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Bread of Life: The First-Century Recipe

Jesus, A.D. 30
“This is My body which is given for you. Do this in remembrance of Me. . . . This cup which is poured out for you is the new covenant in My blood.” (Lk 22;19-21).

St. Paul, A.D. 51
“As often as you eat this bread and drink the cup, you proclaim the Lord’s death until He comes. Whoever, therefore, eats the bread or drinks the cup of the Lord in an unworthy manner will be guilty of profaning the body and blood of the Lord” (1 Cor 11:26-27).

The Didache, A.D. 48 (?)
“On the Lord’s own day, gather together and break bread and give thanks, first confessing your transgressions, that your sacrifice may be pure . . . for this is the sacrifice that was spoken of by the Lord.”

St. Ignatius of Antioch, A.D. 107
“Have but one faith, one preaching and one Eucharist. For there is one flesh of the Lord Jesus Christ; and His blood which was shed for us is one; one loaf also is broken for all, and one cup is distributed among them all. There is but one altar for the whole Church, and one bishop, with the priests and deacons, my fellow-servants.”

Pliny the Younger (a pagan Roman governor), A.D. 111
[The Christians] “were accustomed to meet on a fixed day before dawn and sing responsively a hymn to Christ as to a god, and to bind themselves by oath [in Latin, sacramentum]. . . . When this was over, it was their custom to depart and to assemble again to partake of food — but ordinary and innocent food.”

St. Justin Martyr, A.D. 150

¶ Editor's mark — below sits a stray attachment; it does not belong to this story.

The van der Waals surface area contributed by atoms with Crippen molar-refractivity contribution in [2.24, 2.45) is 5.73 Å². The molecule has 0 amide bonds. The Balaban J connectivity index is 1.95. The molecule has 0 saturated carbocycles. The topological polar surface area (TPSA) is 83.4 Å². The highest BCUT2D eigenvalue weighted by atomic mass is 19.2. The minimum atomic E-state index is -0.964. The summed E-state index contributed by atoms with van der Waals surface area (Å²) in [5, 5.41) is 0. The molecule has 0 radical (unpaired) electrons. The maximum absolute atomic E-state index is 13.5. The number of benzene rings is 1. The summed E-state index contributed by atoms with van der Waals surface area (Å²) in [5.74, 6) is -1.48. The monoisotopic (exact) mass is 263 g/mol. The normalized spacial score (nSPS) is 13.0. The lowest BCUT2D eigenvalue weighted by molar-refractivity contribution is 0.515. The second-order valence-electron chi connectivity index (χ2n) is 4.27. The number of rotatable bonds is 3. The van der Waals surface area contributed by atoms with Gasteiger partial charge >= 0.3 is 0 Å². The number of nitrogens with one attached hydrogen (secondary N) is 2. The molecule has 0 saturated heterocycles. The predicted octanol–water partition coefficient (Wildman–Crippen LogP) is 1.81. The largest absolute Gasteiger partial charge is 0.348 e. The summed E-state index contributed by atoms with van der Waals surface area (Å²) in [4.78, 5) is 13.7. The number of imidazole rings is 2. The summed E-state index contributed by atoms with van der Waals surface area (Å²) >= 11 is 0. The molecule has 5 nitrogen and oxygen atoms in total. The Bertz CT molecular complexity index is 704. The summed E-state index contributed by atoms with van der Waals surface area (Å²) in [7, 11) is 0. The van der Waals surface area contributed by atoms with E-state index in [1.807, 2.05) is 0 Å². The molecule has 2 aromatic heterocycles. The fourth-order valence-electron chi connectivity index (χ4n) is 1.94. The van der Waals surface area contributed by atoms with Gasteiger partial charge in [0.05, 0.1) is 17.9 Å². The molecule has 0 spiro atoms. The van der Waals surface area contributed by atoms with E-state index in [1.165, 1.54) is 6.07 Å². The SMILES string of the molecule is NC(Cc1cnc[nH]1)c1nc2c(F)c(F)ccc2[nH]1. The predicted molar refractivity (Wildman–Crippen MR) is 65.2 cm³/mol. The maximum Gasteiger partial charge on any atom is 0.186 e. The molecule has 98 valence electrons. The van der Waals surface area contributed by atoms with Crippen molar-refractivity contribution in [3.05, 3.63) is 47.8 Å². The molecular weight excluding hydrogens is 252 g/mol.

“On the day we call the day of the sun, all . . . gather in the same place. The memoirs of the apostles and the writings of the prophets are read, as much as time permits. When the reader has finished, he who presides over those gathered admonishes and challenges them to imitate these beautiful things. Then we all rise together and offer prayers for ourselves . . . and for all others, wherever they may be, so that we may be found righteous by our life and actions, and faithful to the commandments, so as to obtain eternal salvation. When the prayers are concluded we exchange the kiss. Then someone brings bread and a cup of water and wine mixed together to him who presides over the brethren. He takes them and offers praise and glory to the Father of the universe, through the name of the Son and of the Holy Spirit and for a considerable time he gives thanks that we have been judged worthy of these gifts. When he has concluded the prayers and thanksgivings, all present give voice to an acclamation by saying: ‘Amen.’ When he who presides has given thanks and the people have responded, those whom we call deacons give to those present the ‘eucharisted’ bread, wine and water and take them to those who are absent.”